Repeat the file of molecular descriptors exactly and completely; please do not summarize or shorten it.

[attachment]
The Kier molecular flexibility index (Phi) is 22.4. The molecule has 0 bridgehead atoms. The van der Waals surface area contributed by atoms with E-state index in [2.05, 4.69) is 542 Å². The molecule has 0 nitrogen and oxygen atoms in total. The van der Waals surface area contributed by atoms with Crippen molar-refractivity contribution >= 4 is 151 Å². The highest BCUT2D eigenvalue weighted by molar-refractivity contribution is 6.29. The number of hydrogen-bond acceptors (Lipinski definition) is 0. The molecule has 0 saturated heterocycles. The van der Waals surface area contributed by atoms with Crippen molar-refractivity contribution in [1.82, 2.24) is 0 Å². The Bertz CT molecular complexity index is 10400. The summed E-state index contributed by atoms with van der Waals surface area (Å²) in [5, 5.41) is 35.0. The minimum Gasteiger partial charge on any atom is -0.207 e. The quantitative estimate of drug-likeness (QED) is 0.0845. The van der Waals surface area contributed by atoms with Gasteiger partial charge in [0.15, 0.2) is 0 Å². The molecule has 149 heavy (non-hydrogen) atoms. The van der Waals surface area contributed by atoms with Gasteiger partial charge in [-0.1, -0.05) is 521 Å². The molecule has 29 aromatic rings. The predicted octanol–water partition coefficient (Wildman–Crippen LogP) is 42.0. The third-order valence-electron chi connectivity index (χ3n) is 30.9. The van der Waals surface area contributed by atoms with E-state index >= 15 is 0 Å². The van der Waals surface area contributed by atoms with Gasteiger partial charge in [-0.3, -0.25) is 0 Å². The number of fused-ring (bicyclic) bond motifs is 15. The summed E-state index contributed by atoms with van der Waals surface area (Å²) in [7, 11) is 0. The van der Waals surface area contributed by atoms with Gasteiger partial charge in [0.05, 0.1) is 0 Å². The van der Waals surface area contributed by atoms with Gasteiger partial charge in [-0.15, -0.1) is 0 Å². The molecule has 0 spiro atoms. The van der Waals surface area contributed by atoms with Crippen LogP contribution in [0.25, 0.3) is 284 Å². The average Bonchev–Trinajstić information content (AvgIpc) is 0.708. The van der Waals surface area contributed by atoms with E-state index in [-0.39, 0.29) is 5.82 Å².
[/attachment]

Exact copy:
The Kier molecular flexibility index (Phi) is 22.4. The molecule has 0 bridgehead atoms. The van der Waals surface area contributed by atoms with E-state index in [2.05, 4.69) is 542 Å². The molecule has 0 nitrogen and oxygen atoms in total. The van der Waals surface area contributed by atoms with Crippen molar-refractivity contribution >= 4 is 151 Å². The highest BCUT2D eigenvalue weighted by molar-refractivity contribution is 6.29. The number of hydrogen-bond acceptors (Lipinski definition) is 0. The molecule has 0 saturated heterocycles. The van der Waals surface area contributed by atoms with Crippen molar-refractivity contribution in [1.82, 2.24) is 0 Å². The Bertz CT molecular complexity index is 10400. The summed E-state index contributed by atoms with van der Waals surface area (Å²) in [5, 5.41) is 35.0. The minimum Gasteiger partial charge on any atom is -0.207 e. The quantitative estimate of drug-likeness (QED) is 0.0845. The van der Waals surface area contributed by atoms with Gasteiger partial charge in [0.15, 0.2) is 0 Å². The molecule has 149 heavy (non-hydrogen) atoms. The van der Waals surface area contributed by atoms with Gasteiger partial charge in [-0.1, -0.05) is 521 Å². The molecule has 29 aromatic rings. The predicted octanol–water partition coefficient (Wildman–Crippen LogP) is 42.0. The third-order valence-electron chi connectivity index (χ3n) is 30.9. The van der Waals surface area contributed by atoms with E-state index >= 15 is 0 Å². The van der Waals surface area contributed by atoms with Gasteiger partial charge in [-0.3, -0.25) is 0 Å². The number of fused-ring (bicyclic) bond motifs is 15. The summed E-state index contributed by atoms with van der Waals surface area (Å²) in [7, 11) is 0. The van der Waals surface area contributed by atoms with Gasteiger partial charge in [0.05, 0.1) is 0 Å². The van der Waals surface area contributed by atoms with Gasteiger partial charge in [-0.15, -0.1) is 0 Å². The molecule has 0 spiro atoms. The van der Waals surface area contributed by atoms with Crippen LogP contribution in [0.25, 0.3) is 284 Å². The average Bonchev–Trinajstić information content (AvgIpc) is 0.708. The van der Waals surface area contributed by atoms with E-state index in [-0.39, 0.29) is 5.82 Å².